According to the latest census (2010), 56.1 thousand candidates and 12.9 thousand doctors of sciences lived in St. Petersburg. Among the age group of the population over 25 years old, 18.4% on average held a scientific degree. The highest concentration of this category of persons was observed in the municipalities of the Petrogradsky and Centralny districts of the city - an average of 34-45 candidates and doctors of science per 1000 residents over 25 years old (Fig. 9).


Fig. 9. Concentration of persons with a scientific degree in municipalities of St. Petersburg, 2010


In addition to the Centralny and Petrogradsky districts, a high (more than 50% of the average value in St. Petersburg) proportion of people with scientific degrees is observed in some municipal districts of Vasileostrovsky (Gavan, Morskoi municipalities), Admiralteysky district (Sevvoy okrug, Admiralteysky district), Vyborgsky (Svetlanovskoe, Sampsonievskoe municipalities), Kalininsky (Akademicheskoe, Grazhdanka municipalities) and Moscovky (Moscovskaya Zastava, Zvezdnoye) districts. High concentration of academics is traditionally characteristic of such settlements in the Kurortny district of St. Petersburg, like Komarovo and Repino, as well as for the city of Pushkin. At the same time, municipalities of the Kolpinsky, Krasnoselsky, Nevsky and Frunzensky districts are characterized by a very low proportion of residents with a scientific degree.

The calculated level of the average rank of social well­being (ARSW) ranged from 2.6 (Dvortsovyy okrug municipality of the Centralny district) to 107.3 (the Smolyachkovo Village community of the Kurortny District) (Fig. 10).


Fig. 10. Social well-being in St. Petersburg municipalities



Legend: Top left: Lakhta Center and Gazprom Arena; Top right: Marine Facade; Bottom left: Resort area; Bottom right: Western High-Speed Diameter and Gazprom Arena

Fig. 11. Key construction projects of the 2000-2010s


The most prosperous municipalities of St. Petersburg are located in the city center - in the Petrograd and Central districts. The most respectable territories also include the municipal district Moskovskaya Zastava (Moscow district) and the villages of Komarovo, Repino, Solnechnoye located in the Kurortny district. Municipalities of the southern part of the city - Kolpinsky, Nevsky, Krasnoselsky districts and Kronstadt have the worst indicators for the level of social well-being. Figure 10 shows that the social segregation that has been outlined so far in St. Petersburg has a clear spatial localization - the «poor» and «rich» municipalities are grouped in different parts of the city.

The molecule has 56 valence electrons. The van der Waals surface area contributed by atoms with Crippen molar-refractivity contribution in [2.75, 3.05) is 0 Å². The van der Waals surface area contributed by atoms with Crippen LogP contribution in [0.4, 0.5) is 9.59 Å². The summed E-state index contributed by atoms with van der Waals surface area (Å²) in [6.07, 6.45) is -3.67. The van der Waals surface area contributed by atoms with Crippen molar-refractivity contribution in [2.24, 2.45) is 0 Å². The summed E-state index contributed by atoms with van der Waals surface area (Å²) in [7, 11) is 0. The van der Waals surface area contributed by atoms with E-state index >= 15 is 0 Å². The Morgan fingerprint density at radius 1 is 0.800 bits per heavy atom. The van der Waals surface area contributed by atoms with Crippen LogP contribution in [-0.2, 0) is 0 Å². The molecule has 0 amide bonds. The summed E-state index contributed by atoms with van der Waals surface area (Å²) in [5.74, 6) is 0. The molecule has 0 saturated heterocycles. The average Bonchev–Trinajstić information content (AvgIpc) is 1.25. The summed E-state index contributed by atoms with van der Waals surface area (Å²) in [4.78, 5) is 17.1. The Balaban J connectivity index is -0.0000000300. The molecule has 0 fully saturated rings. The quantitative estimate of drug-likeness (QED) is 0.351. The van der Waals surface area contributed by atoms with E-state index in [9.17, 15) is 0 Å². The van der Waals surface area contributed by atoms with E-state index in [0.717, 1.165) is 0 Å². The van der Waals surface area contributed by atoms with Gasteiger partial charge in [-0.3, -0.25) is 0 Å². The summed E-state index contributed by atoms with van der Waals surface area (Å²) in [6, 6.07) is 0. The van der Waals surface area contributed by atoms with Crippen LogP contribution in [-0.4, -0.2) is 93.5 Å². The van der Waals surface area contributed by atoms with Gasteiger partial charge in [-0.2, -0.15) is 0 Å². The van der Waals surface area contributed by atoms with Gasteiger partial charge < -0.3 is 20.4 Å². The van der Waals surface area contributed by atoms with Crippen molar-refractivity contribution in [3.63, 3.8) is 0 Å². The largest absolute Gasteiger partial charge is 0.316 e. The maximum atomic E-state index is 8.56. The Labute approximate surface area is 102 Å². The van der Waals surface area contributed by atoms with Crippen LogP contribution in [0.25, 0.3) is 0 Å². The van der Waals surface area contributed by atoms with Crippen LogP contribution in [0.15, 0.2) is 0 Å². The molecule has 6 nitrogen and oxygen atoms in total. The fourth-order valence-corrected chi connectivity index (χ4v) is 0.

Coastal location and social effects of urban municipalities

The entire territory of St. Petersburg fits within the 50 km coastal zone boundaries. The areas located on the coast of the Gulf of Finland (the inner crescent coastal municipalities) have a direct coastal position: Kronstadtky district (Kotlin Island and the city of Kronstadt), Kurortny district (including the cities of Zelenogorsk and Sestroretsk, as well as a number of villages), Primorsky district, Petrogradsky district, Vasileostrovsky district, Kirovsky district, Krasnoselsky district, Petrodvoretsky district (including the city of Petrodvorets) and the city of Lomonosov.

The the inner crescent coastal municipalities experience various, often conflicting, social and economic effects, including population growth (Primorsky, Krasnoselsky, Petrodvortsovy and Kurortny); reduction or stabilization of the population (Kirovsky, Petrograd, Vasileostrovsky, Kronstadt); high property taxes in «rich areas» (Kurortny, Primorsky, Petrograd) and low property taxes in «poor areas» (Lomonosov, Petrodvoretsky district, Kronstadt district, Kirovsky district); the most socially prosperous (Petrograd) and the least socially prosperous (Kronstadt district, Petrodvorets district, Krasnoselsky district) areas; the richest municipalities by income per capita (Kurortny district) and the poorest municipalities (Primorsky district, Krasnoselsky district, Kronstadt district).

The most ambitious construction projects of the 2000-2010s brought particular value to these territories. In the zone of coastal urban municipalities: «Western high­speed diameter» (2005-2016, connects the southwest and northwest territories), Gazprom Arena stadium (2007­2017, UEFA stadium of the 4th category); Lakhta Center (2012-2019, Gazprom headquarters); «Baltic Pearl» (a large residential neighborhood in the south-west of St. Petersburg has been under construction since 2005 with the participation of Chinese and Russian developers); «Marine Facade» (passenger sea port in St. Petersburg, located in the western part of Vasilievsky Island); State complex «Palace of Congresses» in Strelna (2000-2003) and others.